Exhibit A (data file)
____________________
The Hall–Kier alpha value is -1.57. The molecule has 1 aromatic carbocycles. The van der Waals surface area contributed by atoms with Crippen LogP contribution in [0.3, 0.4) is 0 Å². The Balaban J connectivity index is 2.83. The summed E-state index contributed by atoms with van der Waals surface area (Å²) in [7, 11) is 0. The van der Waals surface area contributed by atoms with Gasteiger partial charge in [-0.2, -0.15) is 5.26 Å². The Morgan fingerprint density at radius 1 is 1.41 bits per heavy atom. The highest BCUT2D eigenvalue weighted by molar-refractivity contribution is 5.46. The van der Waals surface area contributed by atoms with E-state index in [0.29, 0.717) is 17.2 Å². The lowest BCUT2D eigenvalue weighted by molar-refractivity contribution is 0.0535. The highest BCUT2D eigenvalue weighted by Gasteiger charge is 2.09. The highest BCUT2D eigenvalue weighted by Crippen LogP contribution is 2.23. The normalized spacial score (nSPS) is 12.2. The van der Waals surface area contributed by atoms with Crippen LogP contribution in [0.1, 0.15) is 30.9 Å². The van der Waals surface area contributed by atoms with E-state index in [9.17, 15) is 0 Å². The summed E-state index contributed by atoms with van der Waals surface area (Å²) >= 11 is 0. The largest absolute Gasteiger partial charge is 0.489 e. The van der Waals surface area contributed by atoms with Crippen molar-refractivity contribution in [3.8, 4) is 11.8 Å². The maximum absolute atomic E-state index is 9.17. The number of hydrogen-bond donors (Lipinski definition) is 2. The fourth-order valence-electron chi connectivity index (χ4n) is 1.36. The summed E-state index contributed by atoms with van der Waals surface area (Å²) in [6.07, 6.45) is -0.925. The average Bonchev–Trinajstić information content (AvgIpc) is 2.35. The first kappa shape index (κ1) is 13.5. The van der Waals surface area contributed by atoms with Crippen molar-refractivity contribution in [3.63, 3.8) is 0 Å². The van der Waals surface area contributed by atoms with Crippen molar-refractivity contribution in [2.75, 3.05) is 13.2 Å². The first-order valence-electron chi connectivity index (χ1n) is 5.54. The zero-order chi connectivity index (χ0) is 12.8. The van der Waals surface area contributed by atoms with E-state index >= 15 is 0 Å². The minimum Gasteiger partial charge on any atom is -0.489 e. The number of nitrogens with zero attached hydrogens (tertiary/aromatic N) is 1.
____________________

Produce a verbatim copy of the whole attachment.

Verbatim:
The Hall–Kier alpha value is -1.57. The molecule has 1 aromatic carbocycles. The van der Waals surface area contributed by atoms with Crippen LogP contribution in [0.3, 0.4) is 0 Å². The Balaban J connectivity index is 2.83. The summed E-state index contributed by atoms with van der Waals surface area (Å²) in [7, 11) is 0. The van der Waals surface area contributed by atoms with Gasteiger partial charge in [-0.2, -0.15) is 5.26 Å². The Morgan fingerprint density at radius 1 is 1.41 bits per heavy atom. The highest BCUT2D eigenvalue weighted by molar-refractivity contribution is 5.46. The van der Waals surface area contributed by atoms with E-state index in [0.29, 0.717) is 17.2 Å². The lowest BCUT2D eigenvalue weighted by molar-refractivity contribution is 0.0535. The highest BCUT2D eigenvalue weighted by Gasteiger charge is 2.09. The highest BCUT2D eigenvalue weighted by Crippen LogP contribution is 2.23. The normalized spacial score (nSPS) is 12.2. The van der Waals surface area contributed by atoms with Crippen LogP contribution in [0.1, 0.15) is 30.9 Å². The van der Waals surface area contributed by atoms with E-state index in [9.17, 15) is 0 Å². The summed E-state index contributed by atoms with van der Waals surface area (Å²) >= 11 is 0. The largest absolute Gasteiger partial charge is 0.489 e. The van der Waals surface area contributed by atoms with Crippen molar-refractivity contribution in [3.8, 4) is 11.8 Å². The maximum absolute atomic E-state index is 9.17. The number of hydrogen-bond donors (Lipinski definition) is 2. The fourth-order valence-electron chi connectivity index (χ4n) is 1.36. The summed E-state index contributed by atoms with van der Waals surface area (Å²) in [6.07, 6.45) is -0.925. The average Bonchev–Trinajstić information content (AvgIpc) is 2.35. The first kappa shape index (κ1) is 13.5. The van der Waals surface area contributed by atoms with Crippen molar-refractivity contribution in [3.63, 3.8) is 0 Å². The van der Waals surface area contributed by atoms with Crippen molar-refractivity contribution in [2.75, 3.05) is 13.2 Å². The first-order valence-electron chi connectivity index (χ1n) is 5.54. The zero-order chi connectivity index (χ0) is 12.8. The van der Waals surface area contributed by atoms with E-state index >= 15 is 0 Å². The minimum Gasteiger partial charge on any atom is -0.489 e. The number of nitrogens with zero attached hydrogens (tertiary/aromatic N) is 1.